The Langmuir paper, entitled “Directing Assembly of DNA-Coated Colloids with Magnetic Fields To Generate Rigid, Semiflexible, and Flexible Chains” (Langmuir, Article ASAP DOI: 10.1021/la500993 Web Published: July 23, 2014), is coauthored by Julie Byrom, Patric Han, Michael Savory, and Dr. Biswal, all of the Department of Chemical and Biomolecular Engineering at Rice University in Houston.
The coauthors report formation of colloidal macromolecules consisting of chains of micron-sized paramagnetic particles assembled using a magnetic field and linked with DNA. They note that interparticle spacing and chain flexibility were controlled by varying the magnetic field strength and the linker spring constant.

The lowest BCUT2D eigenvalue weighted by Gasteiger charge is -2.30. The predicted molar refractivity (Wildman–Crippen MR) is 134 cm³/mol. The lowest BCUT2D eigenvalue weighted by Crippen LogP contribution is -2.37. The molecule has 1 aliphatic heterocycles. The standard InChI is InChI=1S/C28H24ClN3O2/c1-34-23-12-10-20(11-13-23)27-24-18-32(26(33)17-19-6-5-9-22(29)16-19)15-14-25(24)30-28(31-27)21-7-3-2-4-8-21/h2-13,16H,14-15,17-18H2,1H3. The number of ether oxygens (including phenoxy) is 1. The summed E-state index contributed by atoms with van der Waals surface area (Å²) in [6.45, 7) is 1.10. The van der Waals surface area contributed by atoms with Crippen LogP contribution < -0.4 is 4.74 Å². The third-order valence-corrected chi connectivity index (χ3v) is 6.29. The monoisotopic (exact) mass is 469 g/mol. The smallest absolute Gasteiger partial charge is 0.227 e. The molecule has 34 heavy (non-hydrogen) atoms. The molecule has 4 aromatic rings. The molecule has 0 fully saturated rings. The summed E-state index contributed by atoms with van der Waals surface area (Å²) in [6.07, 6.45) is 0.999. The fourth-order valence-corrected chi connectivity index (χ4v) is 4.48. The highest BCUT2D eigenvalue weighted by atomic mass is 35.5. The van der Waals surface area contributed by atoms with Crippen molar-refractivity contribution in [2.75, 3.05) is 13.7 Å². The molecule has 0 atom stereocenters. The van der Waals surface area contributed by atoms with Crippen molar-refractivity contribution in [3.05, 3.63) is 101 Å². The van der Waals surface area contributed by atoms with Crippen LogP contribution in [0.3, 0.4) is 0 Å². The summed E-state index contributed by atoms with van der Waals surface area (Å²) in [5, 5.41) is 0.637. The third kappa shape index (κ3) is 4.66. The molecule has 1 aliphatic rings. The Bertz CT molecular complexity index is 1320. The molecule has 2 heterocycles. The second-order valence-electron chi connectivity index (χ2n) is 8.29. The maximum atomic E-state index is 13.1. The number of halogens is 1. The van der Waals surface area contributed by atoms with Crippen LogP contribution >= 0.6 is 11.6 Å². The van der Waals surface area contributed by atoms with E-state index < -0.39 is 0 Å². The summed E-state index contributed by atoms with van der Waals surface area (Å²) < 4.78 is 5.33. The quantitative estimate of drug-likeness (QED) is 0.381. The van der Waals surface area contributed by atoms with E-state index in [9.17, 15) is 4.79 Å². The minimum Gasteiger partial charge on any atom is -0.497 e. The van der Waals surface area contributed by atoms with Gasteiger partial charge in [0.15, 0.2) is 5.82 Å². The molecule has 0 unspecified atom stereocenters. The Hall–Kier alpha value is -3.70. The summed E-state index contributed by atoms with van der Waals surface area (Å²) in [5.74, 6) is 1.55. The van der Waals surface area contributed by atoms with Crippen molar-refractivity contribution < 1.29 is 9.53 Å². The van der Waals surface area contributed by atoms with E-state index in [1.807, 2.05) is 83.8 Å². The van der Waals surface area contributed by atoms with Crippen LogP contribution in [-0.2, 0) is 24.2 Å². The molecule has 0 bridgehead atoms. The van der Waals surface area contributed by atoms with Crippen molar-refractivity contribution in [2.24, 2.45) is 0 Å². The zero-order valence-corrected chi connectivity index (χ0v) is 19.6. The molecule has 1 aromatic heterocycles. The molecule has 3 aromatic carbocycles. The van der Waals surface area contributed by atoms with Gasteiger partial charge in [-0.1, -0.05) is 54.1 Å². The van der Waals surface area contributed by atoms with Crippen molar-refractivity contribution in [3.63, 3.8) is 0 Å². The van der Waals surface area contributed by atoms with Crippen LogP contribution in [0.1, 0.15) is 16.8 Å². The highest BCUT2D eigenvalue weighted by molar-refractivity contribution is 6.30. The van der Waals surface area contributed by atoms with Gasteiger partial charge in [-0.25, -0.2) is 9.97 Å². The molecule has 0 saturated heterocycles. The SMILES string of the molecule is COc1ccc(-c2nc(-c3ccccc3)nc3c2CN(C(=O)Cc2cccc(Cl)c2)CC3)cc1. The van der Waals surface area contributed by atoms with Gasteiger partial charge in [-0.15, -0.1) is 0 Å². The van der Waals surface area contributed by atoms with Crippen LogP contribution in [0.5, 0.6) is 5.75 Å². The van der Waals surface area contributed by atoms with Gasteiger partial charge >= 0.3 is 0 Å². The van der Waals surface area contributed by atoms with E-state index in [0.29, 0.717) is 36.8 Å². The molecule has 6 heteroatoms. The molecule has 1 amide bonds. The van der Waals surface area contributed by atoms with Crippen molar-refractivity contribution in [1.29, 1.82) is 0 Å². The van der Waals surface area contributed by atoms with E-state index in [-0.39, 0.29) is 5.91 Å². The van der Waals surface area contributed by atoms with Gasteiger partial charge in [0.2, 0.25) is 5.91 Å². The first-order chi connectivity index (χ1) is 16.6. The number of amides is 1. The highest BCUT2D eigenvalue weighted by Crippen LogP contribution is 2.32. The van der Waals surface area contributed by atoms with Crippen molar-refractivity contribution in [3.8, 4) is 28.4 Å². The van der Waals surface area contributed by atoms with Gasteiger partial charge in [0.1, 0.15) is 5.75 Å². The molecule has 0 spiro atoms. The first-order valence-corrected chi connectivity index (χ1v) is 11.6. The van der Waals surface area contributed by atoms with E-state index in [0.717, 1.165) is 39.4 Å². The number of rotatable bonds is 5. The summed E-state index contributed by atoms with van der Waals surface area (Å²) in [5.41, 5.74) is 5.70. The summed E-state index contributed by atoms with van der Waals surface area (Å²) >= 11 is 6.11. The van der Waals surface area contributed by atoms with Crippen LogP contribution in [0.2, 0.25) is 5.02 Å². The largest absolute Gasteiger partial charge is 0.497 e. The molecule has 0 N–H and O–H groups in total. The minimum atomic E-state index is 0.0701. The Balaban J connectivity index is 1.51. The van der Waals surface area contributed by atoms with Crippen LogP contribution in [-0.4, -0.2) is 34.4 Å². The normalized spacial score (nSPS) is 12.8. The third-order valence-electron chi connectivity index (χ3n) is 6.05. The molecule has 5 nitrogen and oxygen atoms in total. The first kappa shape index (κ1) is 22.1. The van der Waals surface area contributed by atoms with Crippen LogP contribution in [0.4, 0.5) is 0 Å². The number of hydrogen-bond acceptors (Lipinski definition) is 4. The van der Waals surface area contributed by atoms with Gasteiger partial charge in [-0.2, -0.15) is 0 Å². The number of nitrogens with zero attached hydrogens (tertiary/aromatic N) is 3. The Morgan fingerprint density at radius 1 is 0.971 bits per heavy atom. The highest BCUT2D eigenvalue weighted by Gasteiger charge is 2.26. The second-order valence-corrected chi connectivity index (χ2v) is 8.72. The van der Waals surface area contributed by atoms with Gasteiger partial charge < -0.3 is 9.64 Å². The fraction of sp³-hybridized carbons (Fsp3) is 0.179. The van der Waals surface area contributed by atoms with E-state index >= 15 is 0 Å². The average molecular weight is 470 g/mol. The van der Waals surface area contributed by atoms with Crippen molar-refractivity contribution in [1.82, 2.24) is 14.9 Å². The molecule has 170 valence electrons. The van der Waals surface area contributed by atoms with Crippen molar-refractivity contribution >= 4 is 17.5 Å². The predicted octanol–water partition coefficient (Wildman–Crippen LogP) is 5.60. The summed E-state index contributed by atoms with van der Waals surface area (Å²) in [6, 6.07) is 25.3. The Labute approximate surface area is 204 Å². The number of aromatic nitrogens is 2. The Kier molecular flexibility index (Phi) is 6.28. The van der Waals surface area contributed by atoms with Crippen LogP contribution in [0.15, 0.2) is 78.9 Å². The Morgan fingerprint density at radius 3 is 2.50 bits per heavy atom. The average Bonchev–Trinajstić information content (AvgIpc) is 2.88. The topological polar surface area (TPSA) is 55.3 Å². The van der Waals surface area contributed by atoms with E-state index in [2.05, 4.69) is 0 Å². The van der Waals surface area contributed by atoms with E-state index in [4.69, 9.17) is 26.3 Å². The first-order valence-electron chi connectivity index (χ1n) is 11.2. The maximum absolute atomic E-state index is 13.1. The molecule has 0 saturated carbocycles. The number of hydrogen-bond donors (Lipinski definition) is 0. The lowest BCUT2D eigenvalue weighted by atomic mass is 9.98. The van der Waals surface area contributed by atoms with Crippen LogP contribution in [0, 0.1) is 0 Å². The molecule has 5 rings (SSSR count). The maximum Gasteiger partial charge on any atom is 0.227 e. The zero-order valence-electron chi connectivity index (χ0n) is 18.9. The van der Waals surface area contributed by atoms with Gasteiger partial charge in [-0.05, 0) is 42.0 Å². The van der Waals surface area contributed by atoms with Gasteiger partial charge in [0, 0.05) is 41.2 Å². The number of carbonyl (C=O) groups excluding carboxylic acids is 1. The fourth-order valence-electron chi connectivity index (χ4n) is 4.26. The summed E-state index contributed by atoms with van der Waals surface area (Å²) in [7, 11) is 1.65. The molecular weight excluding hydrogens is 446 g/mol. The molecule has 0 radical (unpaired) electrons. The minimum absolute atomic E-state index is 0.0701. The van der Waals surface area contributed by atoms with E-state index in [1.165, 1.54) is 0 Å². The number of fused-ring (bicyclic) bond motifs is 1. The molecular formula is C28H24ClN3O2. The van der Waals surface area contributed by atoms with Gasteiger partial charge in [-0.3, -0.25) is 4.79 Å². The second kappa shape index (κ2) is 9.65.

The researchers found the best way to study the theory was to assemble chains of micron-sized colloidal beads with nanoscale DNA springs of various lengths, which allowed for generation of chains with improved range of flexibility as compared to previous studies, noting that these chains adopted the rigid-rod, semiflexible, and flexible conformations that are characteristic of linear polymer systems.
“Polymers are classically described as beads connected with springs,” Dr. Biswal says. “A lot of polymer physicists have come up with scaling laws and intuitive polymer properties based on this very simple concept. But there are very few bead-spring model systems that you can actually visualize. That’s why this work came about.”